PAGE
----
Likewise, enemies can also hinder Lex by bestowing ailments on him, stunning him so he misses a turn, locking down certain tiles for a number of turns or simply making them useless. Thankfully Lex can acquire some weapons to add to his arsenal, and these are earned in a number of ways. By defeating enemies, sometimes you’ll gain power-ups that can be used at any time and don’t affect your turn, such as health potions, an attack boost and a potion that will clear any ailments. You can also gain a number of passive power-ups, and these are earned by finishing a level and beating a boss. After you’ve unlocked a couple of these you can only use two at any one time, so you’ll be forced to choose before each level. By winning the minor battles along the way, you can level up, which will grant you more abilities such such as extra heart containers or damage multipliers.

Too cute... gah!

Also, over the course of the game, Lex will seek help from certain characters, and you’ll gain allies to take into combat with you. You can only take one of these guys into a given level, but they provide some pretty helpful benefits. Mother Goose, for example, will lay a new health potion every four turns, or the Cheshire Cat from Alice in Wonderland, who purifies Lex every few turns.

In-between entering a chapter on the map screen you’ll occasionally be able to visit Moxie, a returning character from the previous game, and you can compete against her in mini-games to win potions and power-ups. These games are very basic, but a nice little aside from the normal combat system. The newest mode here is ‘Word Up’. You are presented with a hill and figures representing Moxie and Lex, and quickly spelling words out of the random selection of tiles will see your character’s representation move quicker up the hill. Providing you get enough words in, you can still earn power-ups from these games even if you lose.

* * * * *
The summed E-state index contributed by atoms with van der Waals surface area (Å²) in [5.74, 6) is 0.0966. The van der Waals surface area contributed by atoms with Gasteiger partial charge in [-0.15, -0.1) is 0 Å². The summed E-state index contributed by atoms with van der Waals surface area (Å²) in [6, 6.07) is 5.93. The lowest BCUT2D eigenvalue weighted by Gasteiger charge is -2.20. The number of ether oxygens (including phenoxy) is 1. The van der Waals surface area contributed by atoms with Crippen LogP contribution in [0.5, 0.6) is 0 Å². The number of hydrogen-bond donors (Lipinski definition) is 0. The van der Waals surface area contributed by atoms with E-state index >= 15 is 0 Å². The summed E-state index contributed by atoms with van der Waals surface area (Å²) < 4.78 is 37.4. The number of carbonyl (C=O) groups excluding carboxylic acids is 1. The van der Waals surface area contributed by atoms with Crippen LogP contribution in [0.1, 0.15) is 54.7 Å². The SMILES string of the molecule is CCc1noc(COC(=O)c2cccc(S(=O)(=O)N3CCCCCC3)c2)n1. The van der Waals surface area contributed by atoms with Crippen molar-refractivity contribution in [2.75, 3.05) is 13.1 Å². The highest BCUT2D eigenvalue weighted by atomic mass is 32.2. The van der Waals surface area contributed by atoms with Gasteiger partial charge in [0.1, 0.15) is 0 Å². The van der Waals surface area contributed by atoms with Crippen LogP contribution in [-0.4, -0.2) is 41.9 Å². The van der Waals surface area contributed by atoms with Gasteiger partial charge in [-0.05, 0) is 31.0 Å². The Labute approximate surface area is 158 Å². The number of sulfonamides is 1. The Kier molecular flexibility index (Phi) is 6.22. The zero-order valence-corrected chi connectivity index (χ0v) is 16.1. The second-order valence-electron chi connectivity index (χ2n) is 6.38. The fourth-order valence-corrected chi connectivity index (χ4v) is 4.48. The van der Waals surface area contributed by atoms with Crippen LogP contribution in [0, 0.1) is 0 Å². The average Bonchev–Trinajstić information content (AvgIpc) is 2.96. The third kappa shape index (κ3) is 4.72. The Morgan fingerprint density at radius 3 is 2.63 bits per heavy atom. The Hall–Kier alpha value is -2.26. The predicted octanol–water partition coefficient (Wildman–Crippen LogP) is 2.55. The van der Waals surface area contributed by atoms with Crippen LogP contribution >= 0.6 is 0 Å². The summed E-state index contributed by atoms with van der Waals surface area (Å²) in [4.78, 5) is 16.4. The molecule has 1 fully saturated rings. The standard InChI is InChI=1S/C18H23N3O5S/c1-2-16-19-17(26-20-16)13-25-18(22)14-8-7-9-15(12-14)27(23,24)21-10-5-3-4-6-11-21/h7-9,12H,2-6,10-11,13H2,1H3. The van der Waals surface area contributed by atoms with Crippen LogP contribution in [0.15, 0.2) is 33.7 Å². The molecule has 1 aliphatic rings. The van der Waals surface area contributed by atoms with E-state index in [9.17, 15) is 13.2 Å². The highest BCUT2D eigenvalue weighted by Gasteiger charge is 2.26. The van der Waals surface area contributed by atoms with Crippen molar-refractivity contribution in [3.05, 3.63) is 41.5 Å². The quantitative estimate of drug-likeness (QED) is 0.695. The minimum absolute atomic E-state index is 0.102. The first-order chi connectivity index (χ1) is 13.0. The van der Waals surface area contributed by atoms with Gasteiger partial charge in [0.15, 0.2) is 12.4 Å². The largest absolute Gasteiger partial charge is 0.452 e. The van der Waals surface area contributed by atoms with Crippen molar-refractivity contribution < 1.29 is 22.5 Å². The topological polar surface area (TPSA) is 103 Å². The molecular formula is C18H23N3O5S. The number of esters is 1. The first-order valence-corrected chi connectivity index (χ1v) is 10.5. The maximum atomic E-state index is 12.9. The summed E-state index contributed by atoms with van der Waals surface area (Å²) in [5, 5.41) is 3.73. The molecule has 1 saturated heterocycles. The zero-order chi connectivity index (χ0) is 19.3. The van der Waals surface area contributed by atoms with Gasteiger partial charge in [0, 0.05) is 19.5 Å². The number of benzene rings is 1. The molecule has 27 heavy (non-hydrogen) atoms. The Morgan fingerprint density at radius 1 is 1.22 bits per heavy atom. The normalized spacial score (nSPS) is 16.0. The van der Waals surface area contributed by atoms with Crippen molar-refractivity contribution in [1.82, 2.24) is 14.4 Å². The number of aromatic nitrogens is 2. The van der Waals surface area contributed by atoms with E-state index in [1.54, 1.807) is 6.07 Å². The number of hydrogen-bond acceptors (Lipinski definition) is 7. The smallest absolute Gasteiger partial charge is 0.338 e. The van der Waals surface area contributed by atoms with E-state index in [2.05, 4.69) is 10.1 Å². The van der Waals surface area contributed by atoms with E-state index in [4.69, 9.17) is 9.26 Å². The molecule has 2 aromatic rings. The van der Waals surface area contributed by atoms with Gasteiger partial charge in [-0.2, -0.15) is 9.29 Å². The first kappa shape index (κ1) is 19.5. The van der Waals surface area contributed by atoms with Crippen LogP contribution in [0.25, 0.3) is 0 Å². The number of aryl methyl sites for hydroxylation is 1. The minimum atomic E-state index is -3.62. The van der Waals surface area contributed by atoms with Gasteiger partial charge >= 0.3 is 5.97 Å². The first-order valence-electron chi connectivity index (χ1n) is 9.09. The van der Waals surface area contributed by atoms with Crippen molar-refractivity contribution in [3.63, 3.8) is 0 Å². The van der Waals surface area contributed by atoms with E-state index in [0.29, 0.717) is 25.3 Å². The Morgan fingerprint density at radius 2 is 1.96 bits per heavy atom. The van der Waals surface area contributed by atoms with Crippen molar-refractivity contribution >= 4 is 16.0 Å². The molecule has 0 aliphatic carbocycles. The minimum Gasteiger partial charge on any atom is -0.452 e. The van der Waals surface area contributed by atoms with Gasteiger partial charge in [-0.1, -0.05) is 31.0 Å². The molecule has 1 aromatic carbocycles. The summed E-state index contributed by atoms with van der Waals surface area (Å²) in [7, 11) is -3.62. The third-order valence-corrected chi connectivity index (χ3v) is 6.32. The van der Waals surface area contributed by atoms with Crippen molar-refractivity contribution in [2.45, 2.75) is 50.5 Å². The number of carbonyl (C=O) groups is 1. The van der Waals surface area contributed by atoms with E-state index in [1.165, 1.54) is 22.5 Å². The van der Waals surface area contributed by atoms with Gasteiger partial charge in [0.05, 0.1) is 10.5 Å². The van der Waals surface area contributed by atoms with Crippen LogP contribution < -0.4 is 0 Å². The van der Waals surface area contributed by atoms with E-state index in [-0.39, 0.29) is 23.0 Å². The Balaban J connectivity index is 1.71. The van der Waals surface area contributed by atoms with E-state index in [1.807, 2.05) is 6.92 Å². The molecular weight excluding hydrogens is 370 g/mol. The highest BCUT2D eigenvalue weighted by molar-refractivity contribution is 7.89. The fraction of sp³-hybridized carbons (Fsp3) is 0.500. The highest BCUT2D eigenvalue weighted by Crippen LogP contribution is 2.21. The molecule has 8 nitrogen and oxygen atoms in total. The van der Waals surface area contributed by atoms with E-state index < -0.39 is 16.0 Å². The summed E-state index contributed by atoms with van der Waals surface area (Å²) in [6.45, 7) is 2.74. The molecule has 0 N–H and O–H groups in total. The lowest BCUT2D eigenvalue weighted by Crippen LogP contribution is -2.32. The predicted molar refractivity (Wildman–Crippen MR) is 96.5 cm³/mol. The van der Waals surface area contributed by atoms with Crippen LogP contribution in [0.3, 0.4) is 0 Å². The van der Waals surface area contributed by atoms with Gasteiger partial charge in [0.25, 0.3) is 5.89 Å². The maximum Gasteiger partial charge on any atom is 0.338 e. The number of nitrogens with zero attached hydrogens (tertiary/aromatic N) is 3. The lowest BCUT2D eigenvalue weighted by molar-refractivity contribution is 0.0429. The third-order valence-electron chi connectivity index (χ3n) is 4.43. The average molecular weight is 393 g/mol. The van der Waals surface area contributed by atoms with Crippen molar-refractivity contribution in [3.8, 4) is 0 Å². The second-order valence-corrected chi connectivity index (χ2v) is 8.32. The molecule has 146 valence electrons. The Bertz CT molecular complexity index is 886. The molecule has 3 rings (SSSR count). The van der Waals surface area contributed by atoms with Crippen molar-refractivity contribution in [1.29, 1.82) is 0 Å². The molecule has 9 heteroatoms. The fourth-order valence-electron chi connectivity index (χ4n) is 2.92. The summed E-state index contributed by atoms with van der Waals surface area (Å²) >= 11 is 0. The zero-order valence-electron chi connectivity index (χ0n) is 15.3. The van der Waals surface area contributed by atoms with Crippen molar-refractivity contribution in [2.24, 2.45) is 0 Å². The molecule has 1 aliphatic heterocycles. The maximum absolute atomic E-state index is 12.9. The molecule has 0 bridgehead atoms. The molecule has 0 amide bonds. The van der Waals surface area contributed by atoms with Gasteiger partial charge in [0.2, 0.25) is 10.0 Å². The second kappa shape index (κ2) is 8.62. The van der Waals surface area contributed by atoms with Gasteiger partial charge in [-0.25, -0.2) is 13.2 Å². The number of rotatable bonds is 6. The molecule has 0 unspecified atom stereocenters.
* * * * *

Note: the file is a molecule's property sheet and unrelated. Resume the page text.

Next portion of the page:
So, as you can probably see, the comparisons to battle systems of a JRPG are more than justified, more importantly; it’s a lot of fun, but only in small doses. Bookworm Adventures 2 can get pretty old after extended play time, especially when playing through most of the opening ‘book’ where the battles for most part are so ridiculously easy, lacking any kind of strategy or thought outside of the gamers ability to spell. It does get harder as the game goes on, especially as you encounter enemies and bosses with new powers, meaning you have to rethink your strategy and give thought on what items you might take into a level with you. As far as battle systems go, compared to major RPG’s on the market it’s pretty light, but it’s a solid system that is flawlessly executed; it’s fun and fits the audience it wants to reach.